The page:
Facebook announced Thursday that it is testing a system that will let users send prioritized messages to people who aren’t among their contacts by paying US$1. The initial test, part of an effort to monetize its user base, involves a small group of people.
Currently, any messages Facebook members send to non-contacts go into a folder labeled “Other.”The paid messages in this pilot program will go instead to a user’s primary inbox. During this experimental phase, the message routing feature will only be available to individuals within the U.S., and the maximum number of messages that can be routed from the Other folder to the Inbox will be limited to one per week.
Users will still be able to send messages to non-friends, but they will continue to be routed to the Other folder if they’re sent unpaid.
“This test appears to be another example of Facebook trying to understand how best to monetize various aspects of its service,” Todd Herrold, senior director of product marketing at Kenshoo Social, told TechNewsWorld. “Given Facebook’s 1 billion and growing user base and the volume of messages sent via Facebook each day, if just a small percentage of users pay to send messages, the revenue potential is great.”
Will Users Use It?
Whether or not users will want to pay to send messages to other users remains to be seen, however.
“I suspect [Facebook users will] be really unhappy in the near term, but Facebook users historically react strongly to big changes, then get used to it and move on.” Ian Lurie, founder and CEO of Portent, told TechNewsWorld. “At $1 per recipient, it’s unlikely anyone will exploit this system to send spam on a massive scale.”
Those on the receiving end of the messages, in fact, might or might not want to receive them.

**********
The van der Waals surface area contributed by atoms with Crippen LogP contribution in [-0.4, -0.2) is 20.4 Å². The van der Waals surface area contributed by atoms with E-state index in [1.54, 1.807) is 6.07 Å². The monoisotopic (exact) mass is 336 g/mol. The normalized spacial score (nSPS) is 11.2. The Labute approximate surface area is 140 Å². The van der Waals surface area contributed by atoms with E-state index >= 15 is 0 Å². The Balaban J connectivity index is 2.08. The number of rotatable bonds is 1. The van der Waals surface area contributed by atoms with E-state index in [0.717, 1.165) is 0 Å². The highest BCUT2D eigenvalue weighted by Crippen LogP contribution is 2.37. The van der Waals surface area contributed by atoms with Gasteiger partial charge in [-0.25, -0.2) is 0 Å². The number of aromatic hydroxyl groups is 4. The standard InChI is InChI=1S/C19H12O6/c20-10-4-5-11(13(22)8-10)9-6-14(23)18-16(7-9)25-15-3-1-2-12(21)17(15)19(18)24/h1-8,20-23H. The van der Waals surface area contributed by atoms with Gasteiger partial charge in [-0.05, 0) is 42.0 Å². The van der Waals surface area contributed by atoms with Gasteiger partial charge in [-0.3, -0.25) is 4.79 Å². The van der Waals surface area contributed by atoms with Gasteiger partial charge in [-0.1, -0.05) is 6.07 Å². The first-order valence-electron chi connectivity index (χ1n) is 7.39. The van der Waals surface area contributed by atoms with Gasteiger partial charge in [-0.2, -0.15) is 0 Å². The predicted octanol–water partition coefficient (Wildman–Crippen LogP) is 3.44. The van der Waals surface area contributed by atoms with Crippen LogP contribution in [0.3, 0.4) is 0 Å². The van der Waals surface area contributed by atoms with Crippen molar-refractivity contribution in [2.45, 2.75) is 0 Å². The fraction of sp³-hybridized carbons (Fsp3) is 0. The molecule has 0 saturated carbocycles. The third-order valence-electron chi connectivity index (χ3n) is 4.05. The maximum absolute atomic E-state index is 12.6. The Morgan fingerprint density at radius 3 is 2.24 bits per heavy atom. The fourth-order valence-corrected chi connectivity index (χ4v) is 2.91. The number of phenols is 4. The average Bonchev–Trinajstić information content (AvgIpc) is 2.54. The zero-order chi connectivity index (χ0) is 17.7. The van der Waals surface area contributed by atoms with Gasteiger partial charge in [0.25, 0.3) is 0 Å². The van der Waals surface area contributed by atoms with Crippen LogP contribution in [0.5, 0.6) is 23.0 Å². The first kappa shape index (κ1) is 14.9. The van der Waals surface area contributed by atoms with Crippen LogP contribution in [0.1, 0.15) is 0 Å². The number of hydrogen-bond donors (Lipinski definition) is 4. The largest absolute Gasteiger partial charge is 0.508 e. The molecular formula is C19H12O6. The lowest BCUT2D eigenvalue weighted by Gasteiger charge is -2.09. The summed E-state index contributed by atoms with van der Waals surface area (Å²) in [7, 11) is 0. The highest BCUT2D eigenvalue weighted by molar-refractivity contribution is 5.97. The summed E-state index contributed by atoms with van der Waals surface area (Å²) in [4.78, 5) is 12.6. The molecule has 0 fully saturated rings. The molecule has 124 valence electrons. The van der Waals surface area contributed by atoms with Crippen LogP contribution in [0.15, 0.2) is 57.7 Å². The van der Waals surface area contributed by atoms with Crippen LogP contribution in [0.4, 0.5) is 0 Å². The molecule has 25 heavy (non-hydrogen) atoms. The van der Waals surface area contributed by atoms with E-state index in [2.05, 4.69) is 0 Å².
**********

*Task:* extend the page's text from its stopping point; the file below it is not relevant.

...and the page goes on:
“User reaction to receiving paid messages in their inbox is likely to be mixed,” said Herrold. “As usual with paid messages, advertising or otherwise, users tend to react negatively to what they perceive as spam. If the message is timely and relevant, the user will more likely find it useful, interesting or otherwise valuable, and will most likely react favorably. Facebook will need to strike a very delicate balance in this regard.”
On the other hand, some users might be happy with the policy, since it could mean fewer messages from people they don’t know.
“Users will feel that they are less likely to be contacted by people outside of their network if there’s a cost associated with doing so, and [that] could provide them with peace of mind that their friend network is intimate and secure,” Jason Weaver, CEO of Shoutlet, told TechNewsWorld. “I think they will be relieved. Most users don’t contact folks outside of their network unless it’s a friend request, which takes a different route to accomplish, and is free. For users that use Facebook as a platform to keep in touch with friends/family, this will likely have little impact on them.”
The move also significantly leaves out companies, organizations, and brands that might consider paying for messaging people who have liked their pages.
“It would seem more a logical step for brands to send individual messages to people who have already liked them,” Tammy Kahn Fennell, CEO and co-founder of MarketMeSuite, told TechNewsWorld. “The concern I have with individuals doing it is it goes away from what makes Facebook works — which is that it’s all opt-in.”
The new pay-to-send feature could, without proper safety options, also potentially lead to privacy invasion.
“It could be used to breach privacy and engage in stalking behaviors,” Jim Young, director of operations with PR Brigade, told TechNewsWorld. “This feels like a way to get around privacy features.”
There’s no guarantee, indeed, that any given user’s identity is genuine, which could lead to the sending of fraudulent messages.
“If Facebook is going to allow users to contact people who aren’t their friends, it can open up the door for people to rip people off,” Dan Smith, CEO and founder of Smith Publicity, told TechNewsWorld. “Social media is the wild west — anyone can put up anything up there.”
Like many of Facebook’s changes, this one needs to be tested and fine-tuned to see if it will work or not.
“I don’t think this is going to cause a mass exodus, but it is a reminder that destination sites like Facebook really have to be careful with how they treat their constituencies,” Brad Shimmin, principal analyst of collaboration platforms at Current Analysis, told TechNewsWorld. “There are other services out there and other social networks. We’re not locked in to Facebook.”